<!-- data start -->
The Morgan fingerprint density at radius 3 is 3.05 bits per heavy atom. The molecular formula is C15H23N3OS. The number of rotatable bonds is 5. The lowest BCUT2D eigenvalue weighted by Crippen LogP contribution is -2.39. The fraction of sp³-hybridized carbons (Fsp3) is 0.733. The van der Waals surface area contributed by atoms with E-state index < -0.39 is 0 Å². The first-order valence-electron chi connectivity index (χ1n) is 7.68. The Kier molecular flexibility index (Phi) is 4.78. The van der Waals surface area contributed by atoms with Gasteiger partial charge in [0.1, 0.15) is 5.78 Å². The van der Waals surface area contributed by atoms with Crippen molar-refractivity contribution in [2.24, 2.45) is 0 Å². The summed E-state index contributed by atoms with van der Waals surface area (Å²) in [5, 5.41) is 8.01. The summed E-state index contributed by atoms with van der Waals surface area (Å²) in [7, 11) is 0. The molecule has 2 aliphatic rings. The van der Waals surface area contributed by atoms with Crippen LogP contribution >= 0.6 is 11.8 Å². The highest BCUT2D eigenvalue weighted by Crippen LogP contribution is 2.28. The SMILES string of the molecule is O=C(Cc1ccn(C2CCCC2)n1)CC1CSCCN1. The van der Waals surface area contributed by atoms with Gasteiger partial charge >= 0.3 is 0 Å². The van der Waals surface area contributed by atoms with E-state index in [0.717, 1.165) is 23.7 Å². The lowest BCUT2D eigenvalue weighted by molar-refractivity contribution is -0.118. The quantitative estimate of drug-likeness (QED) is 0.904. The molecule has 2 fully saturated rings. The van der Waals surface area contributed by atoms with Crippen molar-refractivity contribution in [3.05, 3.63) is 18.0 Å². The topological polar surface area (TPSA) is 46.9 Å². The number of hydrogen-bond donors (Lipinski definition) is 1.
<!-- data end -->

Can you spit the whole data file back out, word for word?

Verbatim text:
The Morgan fingerprint density at radius 3 is 3.05 bits per heavy atom. The molecular formula is C15H23N3OS. The number of rotatable bonds is 5. The lowest BCUT2D eigenvalue weighted by Crippen LogP contribution is -2.39. The fraction of sp³-hybridized carbons (Fsp3) is 0.733. The van der Waals surface area contributed by atoms with E-state index < -0.39 is 0 Å². The first-order valence-electron chi connectivity index (χ1n) is 7.68. The Kier molecular flexibility index (Phi) is 4.78. The van der Waals surface area contributed by atoms with Gasteiger partial charge in [0.1, 0.15) is 5.78 Å². The van der Waals surface area contributed by atoms with Crippen molar-refractivity contribution in [2.24, 2.45) is 0 Å². The summed E-state index contributed by atoms with van der Waals surface area (Å²) in [5, 5.41) is 8.01. The summed E-state index contributed by atoms with van der Waals surface area (Å²) in [7, 11) is 0. The molecule has 2 aliphatic rings. The van der Waals surface area contributed by atoms with Crippen LogP contribution >= 0.6 is 11.8 Å². The highest BCUT2D eigenvalue weighted by Crippen LogP contribution is 2.28. The SMILES string of the molecule is O=C(Cc1ccn(C2CCCC2)n1)CC1CSCCN1. The van der Waals surface area contributed by atoms with Gasteiger partial charge >= 0.3 is 0 Å². The van der Waals surface area contributed by atoms with E-state index in [0.717, 1.165) is 23.7 Å². The lowest BCUT2D eigenvalue weighted by molar-refractivity contribution is -0.118. The quantitative estimate of drug-likeness (QED) is 0.904. The molecule has 2 fully saturated rings. The van der Waals surface area contributed by atoms with Crippen molar-refractivity contribution in [3.05, 3.63) is 18.0 Å². The topological polar surface area (TPSA) is 46.9 Å². The number of hydrogen-bond donors (Lipinski definition) is 1.